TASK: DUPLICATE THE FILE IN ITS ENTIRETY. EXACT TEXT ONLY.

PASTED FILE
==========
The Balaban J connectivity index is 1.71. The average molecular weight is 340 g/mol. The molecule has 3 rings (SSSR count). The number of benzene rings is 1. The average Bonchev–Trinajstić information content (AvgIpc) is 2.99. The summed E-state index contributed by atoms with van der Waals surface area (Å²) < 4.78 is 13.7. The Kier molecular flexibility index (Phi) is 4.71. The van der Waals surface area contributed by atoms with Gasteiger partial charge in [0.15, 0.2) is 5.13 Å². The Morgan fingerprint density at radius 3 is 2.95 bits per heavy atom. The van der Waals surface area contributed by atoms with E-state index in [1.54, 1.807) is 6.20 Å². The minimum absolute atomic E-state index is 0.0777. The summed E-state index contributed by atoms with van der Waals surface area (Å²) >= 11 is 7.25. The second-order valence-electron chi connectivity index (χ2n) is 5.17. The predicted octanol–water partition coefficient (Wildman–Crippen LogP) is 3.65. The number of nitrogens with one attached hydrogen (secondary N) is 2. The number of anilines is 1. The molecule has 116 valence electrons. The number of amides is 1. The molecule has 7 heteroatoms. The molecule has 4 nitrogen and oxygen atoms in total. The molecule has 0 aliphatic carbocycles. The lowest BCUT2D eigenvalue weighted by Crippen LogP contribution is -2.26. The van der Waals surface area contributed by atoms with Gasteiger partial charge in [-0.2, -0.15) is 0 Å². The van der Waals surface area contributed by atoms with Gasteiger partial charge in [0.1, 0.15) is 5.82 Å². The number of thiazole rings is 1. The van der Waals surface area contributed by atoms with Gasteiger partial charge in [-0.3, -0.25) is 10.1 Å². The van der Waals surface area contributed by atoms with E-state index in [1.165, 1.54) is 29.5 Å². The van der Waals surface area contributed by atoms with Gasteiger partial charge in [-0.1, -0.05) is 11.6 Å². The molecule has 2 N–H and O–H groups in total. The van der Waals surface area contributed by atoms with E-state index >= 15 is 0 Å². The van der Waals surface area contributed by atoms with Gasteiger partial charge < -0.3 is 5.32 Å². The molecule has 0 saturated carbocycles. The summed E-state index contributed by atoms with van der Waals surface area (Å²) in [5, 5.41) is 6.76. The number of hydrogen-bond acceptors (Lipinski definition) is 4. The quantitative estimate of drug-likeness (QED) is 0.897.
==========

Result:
The Balaban J connectivity index is 1.71. The average molecular weight is 340 g/mol. The molecule has 3 rings (SSSR count). The number of benzene rings is 1. The average Bonchev–Trinajstić information content (AvgIpc) is 2.99. The summed E-state index contributed by atoms with van der Waals surface area (Å²) < 4.78 is 13.7. The Kier molecular flexibility index (Phi) is 4.71. The van der Waals surface area contributed by atoms with Gasteiger partial charge in [0.15, 0.2) is 5.13 Å². The Morgan fingerprint density at radius 3 is 2.95 bits per heavy atom. The van der Waals surface area contributed by atoms with E-state index in [1.54, 1.807) is 6.20 Å². The minimum absolute atomic E-state index is 0.0777. The summed E-state index contributed by atoms with van der Waals surface area (Å²) >= 11 is 7.25. The second-order valence-electron chi connectivity index (χ2n) is 5.17. The predicted octanol–water partition coefficient (Wildman–Crippen LogP) is 3.65. The number of nitrogens with one attached hydrogen (secondary N) is 2. The number of anilines is 1. The molecule has 116 valence electrons. The number of amides is 1. The molecule has 7 heteroatoms. The molecule has 4 nitrogen and oxygen atoms in total. The molecule has 0 aliphatic carbocycles. The lowest BCUT2D eigenvalue weighted by Crippen LogP contribution is -2.26. The van der Waals surface area contributed by atoms with Gasteiger partial charge in [-0.2, -0.15) is 0 Å². The van der Waals surface area contributed by atoms with Gasteiger partial charge in [0.1, 0.15) is 5.82 Å². The number of thiazole rings is 1. The van der Waals surface area contributed by atoms with Gasteiger partial charge in [-0.3, -0.25) is 10.1 Å². The van der Waals surface area contributed by atoms with E-state index in [1.165, 1.54) is 29.5 Å². The van der Waals surface area contributed by atoms with Gasteiger partial charge in [-0.1, -0.05) is 11.6 Å². The molecule has 2 N–H and O–H groups in total. The van der Waals surface area contributed by atoms with E-state index >= 15 is 0 Å². The van der Waals surface area contributed by atoms with Gasteiger partial charge < -0.3 is 5.32 Å². The molecule has 0 saturated carbocycles. The summed E-state index contributed by atoms with van der Waals surface area (Å²) in [5, 5.41) is 6.76. The number of hydrogen-bond acceptors (Lipinski definition) is 4. The quantitative estimate of drug-likeness (QED) is 0.897.